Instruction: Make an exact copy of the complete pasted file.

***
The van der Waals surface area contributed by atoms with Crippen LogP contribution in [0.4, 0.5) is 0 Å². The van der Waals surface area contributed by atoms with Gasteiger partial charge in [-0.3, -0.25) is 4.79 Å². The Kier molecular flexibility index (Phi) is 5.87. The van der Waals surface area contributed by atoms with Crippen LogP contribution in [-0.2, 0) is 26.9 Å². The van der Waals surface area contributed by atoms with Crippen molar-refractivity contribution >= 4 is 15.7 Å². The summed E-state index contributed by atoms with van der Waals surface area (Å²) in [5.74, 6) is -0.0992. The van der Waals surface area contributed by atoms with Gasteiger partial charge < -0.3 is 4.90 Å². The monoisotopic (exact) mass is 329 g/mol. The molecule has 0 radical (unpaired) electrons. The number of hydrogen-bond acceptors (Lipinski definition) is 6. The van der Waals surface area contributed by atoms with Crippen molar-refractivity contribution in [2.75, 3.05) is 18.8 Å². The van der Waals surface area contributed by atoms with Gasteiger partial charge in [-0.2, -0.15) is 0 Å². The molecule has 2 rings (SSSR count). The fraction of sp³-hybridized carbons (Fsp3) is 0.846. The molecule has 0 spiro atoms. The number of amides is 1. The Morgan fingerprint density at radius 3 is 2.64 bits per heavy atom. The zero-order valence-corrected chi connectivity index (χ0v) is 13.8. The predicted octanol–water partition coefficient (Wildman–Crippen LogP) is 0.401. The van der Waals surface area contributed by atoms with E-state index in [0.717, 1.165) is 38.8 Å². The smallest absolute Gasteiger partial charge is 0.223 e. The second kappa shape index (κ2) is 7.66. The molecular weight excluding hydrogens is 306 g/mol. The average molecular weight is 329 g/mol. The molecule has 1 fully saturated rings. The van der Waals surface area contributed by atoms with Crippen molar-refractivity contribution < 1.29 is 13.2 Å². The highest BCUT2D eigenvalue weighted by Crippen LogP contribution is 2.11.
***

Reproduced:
The van der Waals surface area contributed by atoms with Crippen LogP contribution in [0.4, 0.5) is 0 Å². The van der Waals surface area contributed by atoms with Gasteiger partial charge in [-0.3, -0.25) is 4.79 Å². The Kier molecular flexibility index (Phi) is 5.87. The van der Waals surface area contributed by atoms with Crippen LogP contribution in [-0.2, 0) is 26.9 Å². The van der Waals surface area contributed by atoms with Crippen molar-refractivity contribution >= 4 is 15.7 Å². The summed E-state index contributed by atoms with van der Waals surface area (Å²) in [5.74, 6) is -0.0992. The van der Waals surface area contributed by atoms with Gasteiger partial charge < -0.3 is 4.90 Å². The monoisotopic (exact) mass is 329 g/mol. The molecule has 0 radical (unpaired) electrons. The number of hydrogen-bond acceptors (Lipinski definition) is 6. The van der Waals surface area contributed by atoms with Crippen molar-refractivity contribution in [2.75, 3.05) is 18.8 Å². The van der Waals surface area contributed by atoms with Gasteiger partial charge in [-0.2, -0.15) is 0 Å². The molecule has 2 rings (SSSR count). The fraction of sp³-hybridized carbons (Fsp3) is 0.846. The molecule has 0 spiro atoms. The number of amides is 1. The Morgan fingerprint density at radius 3 is 2.64 bits per heavy atom. The zero-order valence-corrected chi connectivity index (χ0v) is 13.8. The predicted octanol–water partition coefficient (Wildman–Crippen LogP) is 0.401. The van der Waals surface area contributed by atoms with E-state index in [0.717, 1.165) is 38.8 Å². The smallest absolute Gasteiger partial charge is 0.223 e. The second kappa shape index (κ2) is 7.66. The molecular weight excluding hydrogens is 306 g/mol. The average molecular weight is 329 g/mol. The molecule has 1 fully saturated rings. The van der Waals surface area contributed by atoms with Crippen molar-refractivity contribution < 1.29 is 13.2 Å². The highest BCUT2D eigenvalue weighted by Crippen LogP contribution is 2.11.